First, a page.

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1.11. Advanced topics¶
This chapter provides brief coverage of some advanced SQL capabilities that did not fit neatly into previous chapters: views, common table expressions, and window functions. These topics are not thoroughly covered (particularly common table expressions and window functions). It is hoped that this introduction will suffice to give you some understanding of the additional possibilities within SQL.
1.11.1. Tables used in this chapter¶
For this chapter we will be using the books dataset (with tables books, authors, etc.), a description of which can be found in Appendix A.
A view is a database object that acts as a saved SELECT query, the result of which can be queried directly as if it were a table. The data itself is not stored; the query that the view represents must be executed each time the view is queried, ensuring that up-to-date data is returned 1. Views are particularly useful for saving complex queries that must be executed frequently, or that will be used by people with minimal SQL skills; the complex parts of the query can be written once, tested, and saved, reducing errors in later usage.
To create a view, use the CREATE VIEW statement:
To remove a view, use the DROP VIEW statement:
DROP VIEW book_editions;
1.11.3. Common table expressions¶
Related to both views and subqueries, common table expressions (CTEs) let us define a SELECT query and assign it a name for use within the context of a larger SELECT query. Multiple CTEs may be used within a query. Unlike views, CTEs only exist for the lifetime of the query in which they are defined. Unlike subqueries, CTEs may not be correlated with the main query (unless used itself in a subquery). A common use of CTEs is in place of subqueries used in the FROM clause of the main query; the CTE effectively moves the subquery out of the body of the main query, which makes it easier to read. In addition, one CTE can refer to another CTE defined earlier in the query, which eliminates the need to nest subqueries of this type.
CTEs are defined prior to the main SELECT clause, using a WITH clause:
WITH name1 AS (select query 1), name2 AS (select query 2), ... SELECT ...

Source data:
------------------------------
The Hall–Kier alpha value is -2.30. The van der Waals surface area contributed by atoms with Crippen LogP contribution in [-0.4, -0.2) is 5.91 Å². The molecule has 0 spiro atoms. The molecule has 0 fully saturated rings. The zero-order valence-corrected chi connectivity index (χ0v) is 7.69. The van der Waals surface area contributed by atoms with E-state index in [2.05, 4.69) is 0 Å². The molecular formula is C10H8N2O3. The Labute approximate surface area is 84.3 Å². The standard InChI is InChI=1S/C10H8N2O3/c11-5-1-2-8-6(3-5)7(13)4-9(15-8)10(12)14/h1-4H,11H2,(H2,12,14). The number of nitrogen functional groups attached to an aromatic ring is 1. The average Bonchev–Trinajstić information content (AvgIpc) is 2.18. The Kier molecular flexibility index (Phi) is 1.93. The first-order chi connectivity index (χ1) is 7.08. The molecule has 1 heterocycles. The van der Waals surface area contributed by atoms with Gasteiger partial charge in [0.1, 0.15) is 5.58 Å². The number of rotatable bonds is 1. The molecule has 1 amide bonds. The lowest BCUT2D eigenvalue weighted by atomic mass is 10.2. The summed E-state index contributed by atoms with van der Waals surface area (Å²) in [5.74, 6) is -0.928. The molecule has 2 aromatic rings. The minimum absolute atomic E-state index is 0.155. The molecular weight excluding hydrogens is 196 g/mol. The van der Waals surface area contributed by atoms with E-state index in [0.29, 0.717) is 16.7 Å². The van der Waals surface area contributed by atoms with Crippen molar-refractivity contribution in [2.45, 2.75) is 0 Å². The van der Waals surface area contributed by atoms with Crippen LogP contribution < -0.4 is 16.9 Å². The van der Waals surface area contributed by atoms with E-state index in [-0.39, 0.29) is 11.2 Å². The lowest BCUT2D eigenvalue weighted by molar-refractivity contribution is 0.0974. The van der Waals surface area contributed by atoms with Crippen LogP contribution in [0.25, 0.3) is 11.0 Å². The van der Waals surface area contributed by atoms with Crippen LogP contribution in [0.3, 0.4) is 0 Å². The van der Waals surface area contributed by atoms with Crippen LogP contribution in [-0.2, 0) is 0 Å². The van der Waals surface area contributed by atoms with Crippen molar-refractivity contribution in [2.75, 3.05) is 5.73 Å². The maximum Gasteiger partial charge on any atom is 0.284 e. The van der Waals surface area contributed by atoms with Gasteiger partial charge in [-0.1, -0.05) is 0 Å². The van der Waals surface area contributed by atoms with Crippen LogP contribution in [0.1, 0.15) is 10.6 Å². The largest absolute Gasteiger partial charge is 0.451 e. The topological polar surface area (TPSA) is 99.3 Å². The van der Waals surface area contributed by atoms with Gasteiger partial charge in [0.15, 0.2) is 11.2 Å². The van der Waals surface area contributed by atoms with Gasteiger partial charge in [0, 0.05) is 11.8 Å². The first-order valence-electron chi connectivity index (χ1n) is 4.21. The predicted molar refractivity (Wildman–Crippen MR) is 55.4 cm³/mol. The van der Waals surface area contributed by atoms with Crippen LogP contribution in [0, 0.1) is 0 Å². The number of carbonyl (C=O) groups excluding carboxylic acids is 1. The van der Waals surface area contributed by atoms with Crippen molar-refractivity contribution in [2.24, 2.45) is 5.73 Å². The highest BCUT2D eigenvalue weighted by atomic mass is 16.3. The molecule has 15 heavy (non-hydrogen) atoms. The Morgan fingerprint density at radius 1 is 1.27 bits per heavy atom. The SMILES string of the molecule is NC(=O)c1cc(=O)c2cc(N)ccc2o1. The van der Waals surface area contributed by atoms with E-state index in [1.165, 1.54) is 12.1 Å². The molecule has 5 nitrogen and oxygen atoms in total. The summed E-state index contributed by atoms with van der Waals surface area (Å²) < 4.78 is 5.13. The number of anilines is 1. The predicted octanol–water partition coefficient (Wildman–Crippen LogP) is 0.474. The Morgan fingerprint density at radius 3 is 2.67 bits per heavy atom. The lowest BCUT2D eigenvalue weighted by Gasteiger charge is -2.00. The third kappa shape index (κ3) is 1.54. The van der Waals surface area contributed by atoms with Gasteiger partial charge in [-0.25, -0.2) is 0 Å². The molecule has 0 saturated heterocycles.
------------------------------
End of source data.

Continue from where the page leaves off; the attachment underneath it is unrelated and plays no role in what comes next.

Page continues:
Here is an example listing books along with some additional pieces of information: the number of awards the book has won, and the number of printed editions of the book (keeping in mind that we only have edition information for books by J.R.R. Tolkien). We could easily provide either one of these pieces of information simply using joins and grouping and aggregation, but providing both in the same query would require writing at least one subquery or using window functions (which are discussed in the next section). Here we use CTEs to do our grouping and aggregation steps separately, then we join those results in the main query.
1.11.4. Window functions¶
As we saw in Chapter 1.9, grouping and aggregation let us report aggregate statistics on groups of data, along with attributes common to the group (typically, attributes that we grouped by). However, the individual elements of the group are not visible. Window functions provide a mechanism for reporting information related to some grouping of data while also listing all individual rows. In general, all aggregate functions are available as window functions, and there are additional functions that relate a row to its membership in the group (such as its rank within the group according to some ordering).
As an example, suppose we wish to list all books, along with the number of books by the same author, and the ordinal number of the book as part of the author’s body of work, in order by publication year (e.g., was this the author’s first, second, or third book?). We can do this with window functions:
Note that windowing occurs after application of any WHERE conditions, and even after grouping and application of HAVING conditions. This makes window functions useful in application to already grouped data, for example, but it also means that you cannot apply WHERE or HAVING conditions to the window function result itself.
Window functions have a number of additional options allowing for fairly complex processing, which we do not cover here.
Some databases also provide materialized views, which store actual data; these are used when executing the query for a view would take too long. Such views do become out of date and must be refreshed periodically.